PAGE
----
Well, back to the 20D...
I came into a little lump of cash and on impulse bought a 20D, which I had actually made up my mind that I would not do because it did not seem like enough to spend the same money all over again.

It is not. I will say this: If you have a 10D, unless you are coming up short on some specific feature that the 10D can't handle - speed the most likely candidate, don't bother - the change from the 10 to the 20 isn't worth spending another $1500. Save the money, put it toward the 1D MkII - I almost wish I had held out - but wasn't sure I could justify the expense to either myself or my wife.

Let me qualify - if you are a pro - forget all of this - you need to do what business dicatates. This is for folks like me - advanced amies or semi-pro (i.e. - you make your living doing something else, but your 'habit' has a semblance, hopefully, of at least looking like it pays for itself).

So, initial impressions:

Do I love the 20D? Yup. If it was my only cam, I would think photography is the best thing that ever happend to the human race. Honestly, as much as I love the 10D, this is my new primary axe. I feel a little dis-loyal, but the all but instant responsiveness of the 20D makes the 10 feel all but glacial - turn on, time to review. Even the hi-speed mode feel way faster even if the numbers don't seem like a big deal - what is it 3fps for the 10, 5 for the 20? Makes a big difference.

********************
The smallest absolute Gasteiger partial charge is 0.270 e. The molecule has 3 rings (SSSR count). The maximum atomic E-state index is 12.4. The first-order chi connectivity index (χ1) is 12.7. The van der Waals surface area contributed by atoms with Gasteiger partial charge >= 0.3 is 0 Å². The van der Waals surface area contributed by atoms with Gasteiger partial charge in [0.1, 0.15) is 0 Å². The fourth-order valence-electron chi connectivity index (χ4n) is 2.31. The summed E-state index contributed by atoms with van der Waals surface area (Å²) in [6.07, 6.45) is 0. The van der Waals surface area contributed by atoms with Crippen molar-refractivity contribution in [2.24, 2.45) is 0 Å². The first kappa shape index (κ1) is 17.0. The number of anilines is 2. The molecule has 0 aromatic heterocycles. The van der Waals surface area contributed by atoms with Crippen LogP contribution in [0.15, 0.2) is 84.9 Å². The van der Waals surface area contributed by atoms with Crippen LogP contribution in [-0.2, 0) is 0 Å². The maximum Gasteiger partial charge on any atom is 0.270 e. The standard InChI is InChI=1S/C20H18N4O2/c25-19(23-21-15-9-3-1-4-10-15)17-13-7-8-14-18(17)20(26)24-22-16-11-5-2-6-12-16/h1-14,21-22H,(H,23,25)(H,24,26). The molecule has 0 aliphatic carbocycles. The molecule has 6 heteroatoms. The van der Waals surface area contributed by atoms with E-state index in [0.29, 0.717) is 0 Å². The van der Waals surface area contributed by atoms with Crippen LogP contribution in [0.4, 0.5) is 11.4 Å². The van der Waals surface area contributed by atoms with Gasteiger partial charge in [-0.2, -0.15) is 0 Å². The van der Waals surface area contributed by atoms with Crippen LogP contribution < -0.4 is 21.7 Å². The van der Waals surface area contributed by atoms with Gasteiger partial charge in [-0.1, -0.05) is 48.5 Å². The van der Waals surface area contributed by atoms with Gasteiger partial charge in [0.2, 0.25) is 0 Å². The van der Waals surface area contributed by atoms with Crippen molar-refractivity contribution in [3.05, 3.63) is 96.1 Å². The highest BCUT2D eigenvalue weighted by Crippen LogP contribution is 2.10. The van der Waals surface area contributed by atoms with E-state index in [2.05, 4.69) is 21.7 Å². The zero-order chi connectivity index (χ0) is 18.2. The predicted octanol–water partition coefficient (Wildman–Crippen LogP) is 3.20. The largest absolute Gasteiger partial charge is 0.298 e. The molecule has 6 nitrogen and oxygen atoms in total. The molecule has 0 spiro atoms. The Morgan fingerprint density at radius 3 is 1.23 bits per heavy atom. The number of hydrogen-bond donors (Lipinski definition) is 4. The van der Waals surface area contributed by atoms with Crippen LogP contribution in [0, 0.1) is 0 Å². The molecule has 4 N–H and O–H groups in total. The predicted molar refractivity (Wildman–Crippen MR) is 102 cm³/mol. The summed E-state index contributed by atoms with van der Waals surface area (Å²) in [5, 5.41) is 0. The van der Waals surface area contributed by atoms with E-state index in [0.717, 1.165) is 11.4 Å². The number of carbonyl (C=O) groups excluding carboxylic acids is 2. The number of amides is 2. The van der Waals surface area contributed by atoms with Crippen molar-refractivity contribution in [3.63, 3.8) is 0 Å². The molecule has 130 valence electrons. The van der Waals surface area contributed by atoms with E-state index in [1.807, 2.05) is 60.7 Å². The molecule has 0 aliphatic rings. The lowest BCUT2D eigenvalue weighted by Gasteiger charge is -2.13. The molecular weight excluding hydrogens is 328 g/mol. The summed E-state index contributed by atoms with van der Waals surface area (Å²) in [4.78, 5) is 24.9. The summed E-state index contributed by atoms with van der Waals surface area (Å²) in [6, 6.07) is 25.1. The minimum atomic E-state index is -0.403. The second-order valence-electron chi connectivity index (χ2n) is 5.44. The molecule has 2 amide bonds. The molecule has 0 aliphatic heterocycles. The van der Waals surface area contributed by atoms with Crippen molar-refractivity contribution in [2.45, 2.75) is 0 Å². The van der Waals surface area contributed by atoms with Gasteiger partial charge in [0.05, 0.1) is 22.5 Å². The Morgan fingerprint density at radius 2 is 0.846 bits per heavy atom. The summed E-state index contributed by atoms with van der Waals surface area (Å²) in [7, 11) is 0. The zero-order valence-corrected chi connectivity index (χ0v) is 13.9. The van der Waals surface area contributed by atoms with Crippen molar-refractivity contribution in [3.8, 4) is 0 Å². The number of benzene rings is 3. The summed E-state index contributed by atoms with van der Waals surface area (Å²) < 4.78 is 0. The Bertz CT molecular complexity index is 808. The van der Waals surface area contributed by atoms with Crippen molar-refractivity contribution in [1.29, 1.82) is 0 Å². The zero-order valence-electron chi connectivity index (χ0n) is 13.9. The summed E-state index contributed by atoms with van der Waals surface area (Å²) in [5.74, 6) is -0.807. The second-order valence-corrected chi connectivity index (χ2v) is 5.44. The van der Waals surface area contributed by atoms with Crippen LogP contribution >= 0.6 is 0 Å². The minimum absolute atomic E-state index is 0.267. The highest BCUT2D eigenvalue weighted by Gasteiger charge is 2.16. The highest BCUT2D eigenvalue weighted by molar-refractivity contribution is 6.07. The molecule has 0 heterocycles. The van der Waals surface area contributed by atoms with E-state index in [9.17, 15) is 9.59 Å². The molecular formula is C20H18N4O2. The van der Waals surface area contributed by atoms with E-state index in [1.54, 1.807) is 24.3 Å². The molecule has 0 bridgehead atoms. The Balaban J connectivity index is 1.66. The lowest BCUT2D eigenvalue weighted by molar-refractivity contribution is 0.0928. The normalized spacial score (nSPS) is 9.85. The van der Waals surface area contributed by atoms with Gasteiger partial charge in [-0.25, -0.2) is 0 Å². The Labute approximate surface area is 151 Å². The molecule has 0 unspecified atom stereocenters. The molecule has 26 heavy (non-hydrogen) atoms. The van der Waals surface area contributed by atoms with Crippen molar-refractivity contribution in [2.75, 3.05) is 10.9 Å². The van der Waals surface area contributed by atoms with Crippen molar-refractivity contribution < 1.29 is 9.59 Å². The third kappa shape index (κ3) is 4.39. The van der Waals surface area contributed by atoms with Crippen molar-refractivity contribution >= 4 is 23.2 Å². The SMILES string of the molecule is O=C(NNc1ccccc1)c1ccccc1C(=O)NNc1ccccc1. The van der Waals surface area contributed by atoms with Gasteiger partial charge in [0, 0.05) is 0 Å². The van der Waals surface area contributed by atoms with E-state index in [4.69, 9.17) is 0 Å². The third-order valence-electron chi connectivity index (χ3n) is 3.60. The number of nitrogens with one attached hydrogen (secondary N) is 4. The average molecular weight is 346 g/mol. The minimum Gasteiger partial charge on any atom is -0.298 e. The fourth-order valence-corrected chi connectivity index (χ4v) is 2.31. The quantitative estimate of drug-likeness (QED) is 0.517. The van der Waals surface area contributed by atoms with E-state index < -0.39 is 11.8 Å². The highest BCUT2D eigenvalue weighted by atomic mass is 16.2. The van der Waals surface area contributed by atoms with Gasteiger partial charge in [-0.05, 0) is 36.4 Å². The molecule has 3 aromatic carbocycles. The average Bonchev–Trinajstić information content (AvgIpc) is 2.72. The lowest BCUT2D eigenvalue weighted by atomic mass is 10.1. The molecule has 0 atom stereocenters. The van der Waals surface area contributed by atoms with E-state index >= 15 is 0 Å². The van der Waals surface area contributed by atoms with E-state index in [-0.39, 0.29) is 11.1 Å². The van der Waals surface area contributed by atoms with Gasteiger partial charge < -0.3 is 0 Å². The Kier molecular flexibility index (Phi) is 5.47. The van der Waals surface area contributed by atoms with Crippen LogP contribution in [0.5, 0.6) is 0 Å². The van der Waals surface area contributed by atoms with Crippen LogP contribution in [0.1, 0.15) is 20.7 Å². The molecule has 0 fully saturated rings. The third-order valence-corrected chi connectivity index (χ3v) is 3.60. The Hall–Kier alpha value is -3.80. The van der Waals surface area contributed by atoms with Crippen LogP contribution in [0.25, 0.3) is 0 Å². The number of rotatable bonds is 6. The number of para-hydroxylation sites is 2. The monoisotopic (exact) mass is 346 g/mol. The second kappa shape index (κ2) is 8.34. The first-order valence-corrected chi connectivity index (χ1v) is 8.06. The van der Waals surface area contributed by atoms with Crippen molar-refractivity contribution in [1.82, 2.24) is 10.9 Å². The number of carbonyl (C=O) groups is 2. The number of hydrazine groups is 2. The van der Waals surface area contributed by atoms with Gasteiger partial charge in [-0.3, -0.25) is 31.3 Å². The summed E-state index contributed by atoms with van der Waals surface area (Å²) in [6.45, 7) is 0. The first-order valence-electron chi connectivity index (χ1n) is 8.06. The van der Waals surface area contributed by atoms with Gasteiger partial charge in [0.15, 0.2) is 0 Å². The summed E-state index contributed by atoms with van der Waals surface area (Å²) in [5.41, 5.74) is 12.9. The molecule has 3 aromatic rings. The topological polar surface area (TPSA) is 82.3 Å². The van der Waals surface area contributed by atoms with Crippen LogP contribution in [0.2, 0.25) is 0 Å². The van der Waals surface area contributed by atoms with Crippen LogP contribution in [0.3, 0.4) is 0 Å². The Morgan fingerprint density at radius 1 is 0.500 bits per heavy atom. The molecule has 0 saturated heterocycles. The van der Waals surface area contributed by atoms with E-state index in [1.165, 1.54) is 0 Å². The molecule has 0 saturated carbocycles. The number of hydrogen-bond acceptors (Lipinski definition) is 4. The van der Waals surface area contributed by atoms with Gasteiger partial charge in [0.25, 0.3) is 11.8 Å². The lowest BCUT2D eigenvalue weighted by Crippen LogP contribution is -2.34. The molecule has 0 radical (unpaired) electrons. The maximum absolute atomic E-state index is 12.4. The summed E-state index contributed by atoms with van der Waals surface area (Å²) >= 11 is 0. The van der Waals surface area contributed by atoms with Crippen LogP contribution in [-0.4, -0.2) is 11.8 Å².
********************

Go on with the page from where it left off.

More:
I have taken about 21,000 pix with my 10D in the past year.

Thus far I have taken 1800 with the 20D, have had it 2 weeks - wow seems hard to believe. You wouldn't do that with film if you weren't pro.

What else?

Not sure if it is familiarity with the 10D or actually an issue - I prefer the metering of the 10D over the 20D. FOR YOU 10D USERS OUT THERE, THERE IS A DIFFERENCE IN THE WAY THESE CAMS METER!!!!!!. Same image, lighting, etc. the 10D will meter more evenly and better than the 20D, in high contrast situations we're talking.